KUNITZ: But also, what happened was that a group of citizens, not necessarily artists, organized and they held a succession of public meetings. We met on the upper floor of the tennis club and the question was how do we salvage this town? There was a group of, I’d say, between 20 to 30 involved. They had fabulous and some of them absolutely impossible ideas of how we were going to save the town. I think it was about the third or fourth meeting and the group dwindled when they saw how difficult the issue was to solve. The discussion finally began to revolve around the scheme of something to do with the arts and there were some in that group who had the fantasy that we could start a post-graduate school of the arts. That’s a pipe dream, of course. Then another group wanted an organization to help local artists, dole money out to them. But that wasn’t going to do much for the town. And I had the vision of the Work Center. It was difficult, but I had this vision exactly the way its turned out and run finally. But practically over my dead body. (laughs)

LEE: Do you think Provincetown would be the haven for artists that it is today if it hadn’t been for the Works Center?

KUNITZ: I certainly do not, no. I think the Works Center was the salvation of Provincetown and in its slow way, it brought in artists and some of them settled into town and didn’t leave when their term was over. The dealers began to come into town again and others survived who were on the verge of bankruptcy. It’s changed with the help of other organizations too; the Art Association has been very important. But generally speaking, I think the momentum came from the Works Center.

LEE: I’ve spoken to Hunter O’Hanian [former director of the FAWC] about the economic impact the Fine Arts Work Center has on Provincetown’s economy and it’s astounding. He’s got some facts and figures to back him up, so it’s not just trumpeting.

KUNITZ: We are astonished, truly. It has had a tremendous impact. And I think the word is getting around. In the beginning we were thought of as an elitist little group and, in a way, disconnected with the townspeople. But we’ve never thought in that way. We know the arts are more than a self indulgence; we know they are a passion from within and, at the same time, very socially connected.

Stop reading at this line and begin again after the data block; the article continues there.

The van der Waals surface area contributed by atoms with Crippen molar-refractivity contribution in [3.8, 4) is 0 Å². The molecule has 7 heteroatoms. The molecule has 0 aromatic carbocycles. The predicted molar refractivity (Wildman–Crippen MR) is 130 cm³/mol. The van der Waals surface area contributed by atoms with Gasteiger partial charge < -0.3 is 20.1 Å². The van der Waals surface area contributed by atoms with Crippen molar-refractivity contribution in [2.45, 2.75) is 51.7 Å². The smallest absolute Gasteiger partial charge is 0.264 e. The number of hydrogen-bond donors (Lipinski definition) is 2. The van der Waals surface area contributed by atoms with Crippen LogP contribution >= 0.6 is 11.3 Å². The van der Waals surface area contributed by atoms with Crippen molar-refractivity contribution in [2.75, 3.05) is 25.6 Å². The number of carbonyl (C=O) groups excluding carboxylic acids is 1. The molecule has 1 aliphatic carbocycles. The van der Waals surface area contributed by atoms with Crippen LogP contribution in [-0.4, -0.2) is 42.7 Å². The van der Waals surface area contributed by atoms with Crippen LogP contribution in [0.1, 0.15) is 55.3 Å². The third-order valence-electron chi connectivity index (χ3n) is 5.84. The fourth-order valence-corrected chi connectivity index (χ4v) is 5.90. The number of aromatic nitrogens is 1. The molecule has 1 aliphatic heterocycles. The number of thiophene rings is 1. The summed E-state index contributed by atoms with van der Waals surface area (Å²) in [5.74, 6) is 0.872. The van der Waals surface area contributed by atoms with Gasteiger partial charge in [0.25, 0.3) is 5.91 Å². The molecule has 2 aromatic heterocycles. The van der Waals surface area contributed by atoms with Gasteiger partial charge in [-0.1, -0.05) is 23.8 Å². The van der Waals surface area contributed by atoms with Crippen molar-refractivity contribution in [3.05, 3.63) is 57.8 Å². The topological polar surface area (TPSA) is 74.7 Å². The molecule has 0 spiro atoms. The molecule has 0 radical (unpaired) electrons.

LEE: To me, that is no better underscored than this past summer, during that weekend that you and Robert Pinsky read one night and then Mary Oliver the next night—you would have thought international rock stars had jetted in to give a concert considering the crowds that showed up.

KUNITZ: (laughs) Well, I think the word is spreading round that the arts are essential if life is not to be dominated by the quest for money, power, and the rest of it. The American system has been based on those concepts, those are the myths that have driven it. This is one of the reasons why the rest of the world, in so many aspects, especially in the impoverished states, fears and hates us. We have the opportunity, really, to spread another kind of language around the world which has nothing to do with the materialistic motivations that drive most of the sources of power in this country.

LEE: With the proliferation of all the graduate writing programs in the past twenty years, there seems to me a danger of rubber-stamping all artists and having them follow the same rules and patterns. I’m wondering if the non-academic atmosphere at the Fine Arts Work Center is somewhat of a response to that.

KUNITZ: Oh yes, Michael, definitely. This was one of the primary concepts at the very beginning. When I was a young man there were no teaching programs in poetry, for example, and if one had any aspirations to be a poet, the only way you could learn the rudiments of the art was by turning to the masters and reading them, devouring them. And the result was that poets who emerged were not encouraged by the milieu and it was necessary to struggle for any kind of recognition. The consequence was that each poet was an individual and was, in a way, self-taught and not simply practicing a craft, but exploring the life within and the connection with the world outside. What happened gradually was that the colleges began, one by one, to open up graduate writing programs and the young persons in those classrooms were all taught to write the same way. And the poems that began to flow out of the academies all sounded alike. My feeling was what the we should have a program that would prevent the academization of poetry that would take them at their most vulnerable time, when they were committed to writing, and in a non-academic atmosphere, but in the company of their peers and with as little instruction as possible. All this in a friendly atmosphere and company that in itself would be as a motivation and a source of inspiration. So that was the concept behind the Work Center.